Lisa Ryan: Hey, it's Lisa Ryan. Welcome to the Manufacturers' Network podcast. I'm delighted to introduce you to our guest today, Keith Ledbetter. Keith is President and CEO of the Associated Builders and Contractors of Southeast Michigan. He manages this 250 Member construction trade association in southeast Michigan and helps lead its affiliated skilled trade school, the southeast Michigan construction Academy, with over 500 student apprentices.
As the architect of a dramatic construction association turnaround, Keith's unique professional background helped create an uncanny ability to get things done using relationships and personal appeal. His wide-ranging skill set, ability to find when propositions amiss disagreement and strong leadership enable him to build motivated teams, quickly adapt to new challenges, and flourish in diverse corporate roles. Keith, welcome to the show.
Keith Ledbetter: Thank you, Lisa thanks for having me today.
Lisa Ryan: Well, you and I talked a bit about your resume and your journey. You've been all over the place. Please share with us where you've been and really how you got to where you're at right now.
Keith Ledbetter: There was certainly no straight line as part of that path. While I was in college, I enjoyed politics, and I wanted to get involved. I wanted to do something big. I wanted to have a meaningful impact on people on an enormous scale. When you're young, you're probably not going to be the CEO. You're not going to be a leader of a significant organization.
I got involved in the political system, and I worked in the Michigan house of representatives for 15 years. It was cool. At a relatively young age, I got involved and made many key decisions on state policy matters. At first, I was just the quiet guy in the room, taking notes and offering private counts to my boss. As time went on, I became in a more significant role. From there, I became a lobbyist for the heavy construction industry. I did that for another six years, and I advocated for people's interests related to infrastructure investment, road and bridge improvement things like that.
That area's expertise led me to work at Chrysler, and I was a corporate government relations executive. I represented the company's interest to elected officials in the northeast United States, Connecticut, Rhode Island, Vermont, Massachusetts, New York, Maine. I was the go-to for the company anytime they had issues or concerns related to public policy.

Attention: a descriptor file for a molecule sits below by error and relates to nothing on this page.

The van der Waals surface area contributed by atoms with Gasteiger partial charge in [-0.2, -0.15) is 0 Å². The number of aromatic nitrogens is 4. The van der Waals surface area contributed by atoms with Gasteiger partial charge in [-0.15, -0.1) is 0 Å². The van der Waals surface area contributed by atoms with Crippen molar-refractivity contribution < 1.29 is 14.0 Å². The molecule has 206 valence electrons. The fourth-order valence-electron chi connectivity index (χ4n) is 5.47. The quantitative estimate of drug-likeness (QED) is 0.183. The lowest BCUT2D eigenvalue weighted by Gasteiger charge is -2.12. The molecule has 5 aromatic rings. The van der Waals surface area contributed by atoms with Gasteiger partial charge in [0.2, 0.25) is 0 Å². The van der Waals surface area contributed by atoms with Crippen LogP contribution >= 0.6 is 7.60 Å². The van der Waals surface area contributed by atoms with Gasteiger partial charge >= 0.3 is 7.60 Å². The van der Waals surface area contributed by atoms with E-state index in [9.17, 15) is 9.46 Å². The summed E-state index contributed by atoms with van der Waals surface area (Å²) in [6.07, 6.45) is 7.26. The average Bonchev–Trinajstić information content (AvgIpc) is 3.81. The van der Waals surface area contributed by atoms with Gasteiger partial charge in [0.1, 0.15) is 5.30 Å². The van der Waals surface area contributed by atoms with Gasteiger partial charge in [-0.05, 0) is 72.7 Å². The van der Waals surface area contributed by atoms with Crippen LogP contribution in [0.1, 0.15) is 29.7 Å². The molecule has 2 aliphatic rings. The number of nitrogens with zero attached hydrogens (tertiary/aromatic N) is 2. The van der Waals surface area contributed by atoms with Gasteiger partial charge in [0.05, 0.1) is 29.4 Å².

Strangely enough, I ended back up in the construction industry after using some of the same skills. I read an article in The Wall Street Journal this morning about making sure that when you're applying for the jobs that even if they're not related entirely to what you're doing, that you want to make the connection for any particular person who's doing the hiring. Some of these job skills that you have in these various areas apply to what you do. I took those same skill sets, and then I began running a nonprofit on my own: Associated builders and contractors of southeast Michigan. I also ran a trade school called the southeast Michigan construction Academy, where we have over 500 apprentices who are learning skilled trades.
So, how did this guy who started in politics, and doing that kind of stuff, how did he end up in the skilled trades, and training, all these young people, most of them without college degrees? It's been a strange ride. But it's been pretty cool to see that your skill set can go from one industry area to another fairly easily.
Lisa Ryan: When you joined ABC, it sounds like it was a mess when you took it over and putting some work into it. And getting the right leadership team in place and just running it. Taking what you refer to as a ragtag group of individuals and transforming them into a winning team.
That's why I wanted to have you on the show today. Even though construction is a little bit different from manufacturing, both industries run into the same problems. How do you take people when there is already a skilled Labor force and find people like you. You don't necessarily have the right to the same background that you're looking for—finding those people with those inherent skills and getting them in the right seats on the bus. Please share the story of where you started and what it took to create that winning culture that you have now.
Keith Ledbetter: Right, I think to provide proper context, you have to go back to what I came into. It was pretty dramatic. We had a situation where only a year earlier, the association couldn't make the mortgage payments. They were getting ready to lose their building. They had significant indebtedness. We had a membership in our association that wasn't a group of people who want to be involved as an association.